PRIME MINISTER:

Well, Laura look, thanks for the question and you do give me a chance to reiterate the fact that jobs growth was three times as fast in 2014 as it was in 2013 and that's something that I think the Government can be pleased about, and which all of the small businesses and big businesses out there that have been employing people much more significantly in the last year than they were previously, can take enormous credit for.

So, I thank the employers of our country for what they are doing for the people of our country employing more of them as they have in 2014.

On infrastructure, Laura, I’ve said it many times, let me say it again: I would like to be remembered as an infrastructure Prime Minister. I am determined to be an infrastructure Prime Minister. I accept that to achieve that it's necessary to work with the states and, obviously, we've had a change in Victoria – who knows where things will ultimately fall in Queensland – we've had a change in Victoria and can I say to you the only serious thing to emerge so far from the new government in Victoria is an apparent liability to pay up to $1.2 billion not to build the East-West link.

Now surely, it is the very midsummer of madness to pay $1.2 billion not to build a road. I mean really and truly – really and truly – what does that say about the state of Victoria that they are contemplating paying $1.2 billion not to build a road?

Well, you know, we are prepared to spend money, we are prepared to spend money on serious economic infrastructure that will set this country up for the future, but what Labor does is blow money constantly and I can't think of anything more crazy than spending $1.2 billion not to build a road, given that the Victorian government's contribution, after the federal government's contribution, after road users' contribution, after the private investors’ contribution, was probably only going to be $1.5 billion in the first place.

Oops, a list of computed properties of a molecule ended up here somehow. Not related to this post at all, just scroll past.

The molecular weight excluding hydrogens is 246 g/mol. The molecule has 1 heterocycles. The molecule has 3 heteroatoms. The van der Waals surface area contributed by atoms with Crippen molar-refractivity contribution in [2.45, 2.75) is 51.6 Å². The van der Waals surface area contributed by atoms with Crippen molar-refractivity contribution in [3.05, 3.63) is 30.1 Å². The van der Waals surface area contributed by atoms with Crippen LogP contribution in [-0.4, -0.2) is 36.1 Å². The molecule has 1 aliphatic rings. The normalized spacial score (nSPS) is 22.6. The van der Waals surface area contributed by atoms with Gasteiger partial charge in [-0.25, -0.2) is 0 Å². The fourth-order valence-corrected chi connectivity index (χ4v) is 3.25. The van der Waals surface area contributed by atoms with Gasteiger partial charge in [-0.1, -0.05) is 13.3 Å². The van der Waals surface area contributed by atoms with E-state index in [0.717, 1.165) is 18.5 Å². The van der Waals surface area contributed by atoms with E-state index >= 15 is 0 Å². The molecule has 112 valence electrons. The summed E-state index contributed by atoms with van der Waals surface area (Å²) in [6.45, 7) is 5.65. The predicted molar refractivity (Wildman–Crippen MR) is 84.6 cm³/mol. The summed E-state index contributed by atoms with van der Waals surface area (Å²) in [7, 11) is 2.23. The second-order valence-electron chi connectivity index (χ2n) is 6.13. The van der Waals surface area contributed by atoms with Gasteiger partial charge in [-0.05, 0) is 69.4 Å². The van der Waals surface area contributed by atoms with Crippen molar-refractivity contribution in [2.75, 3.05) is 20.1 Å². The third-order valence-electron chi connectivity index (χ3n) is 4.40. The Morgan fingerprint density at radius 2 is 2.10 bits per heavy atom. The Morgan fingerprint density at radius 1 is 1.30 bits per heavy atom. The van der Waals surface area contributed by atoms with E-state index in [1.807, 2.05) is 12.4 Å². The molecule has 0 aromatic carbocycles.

So, really, thank you for the question, Laura, because it's a classic example of what goes wrong when, in a fit of absent mindedness, people elect Labor governments.

QUESTION:

Malcolm Farr from news.com.au, Prime Minister. Thanks for your address. Staying with jobs, a number of workplace matters will be reported on by the Productivity Commission later in the year, but if I could go to your current thinking on one issue, are you aware of, or have you read, any credible study or research that says lowering or removing the minimum wage creates more jobs?

PRIME MINISTER:

Well, that's not something that this Government is interested in. Our position is that we want more jobs and we want better paid jobs – that's what we want. We want more jobs and we want better paid jobs in our system – always been the case in the past, is the case now, as far as I am concerned it will continue to be the case. In our system there is an umpire, the umpire – I was the Minister responsible once, it was the Australian Industrial Relations Commission then, it's the Fair Work Commission now – and I support the idea of a fair umpire having the final say over these things.

Yes, we've got to get the balance right. Yes, we want the Fair Work Commission to be conscious of boosting employment as well as of maintaining wages, but that's why we've got people in those positions. They're normally people with a lot of experience and let's hope they continue to make good decisions for our workers' sake and our country's sake.

QUESTION:

Prime Minister, Catherine McGrath from SBS television. I guess in the hurly-burly of political life there are peaks and troughs. I guess fairly this is a trough for you. In terms of economic debate, do you think that as Prime Minister you need to do more to bring the political debate forward in a Australia and do you concede in any way that the skills that brought you to Government, the successful tearing down, clearly, of Labor, are not the skills needed and there might be some rebooting there required as well?

PRIME MINISTER:

Well, Catherine, you're asking me to speculate upon myself and I've tried to make it my business in 21 years of public life, including nine years a as a Minister and four years as an Opposition Leader and now coming up for a year and a half as Prime Minister, I've tried to make it my business not to run a commentary on myself.

There are people in this room who are paid quite well to run a commentary on politicians and I might ask you to continue to do your job in that respect.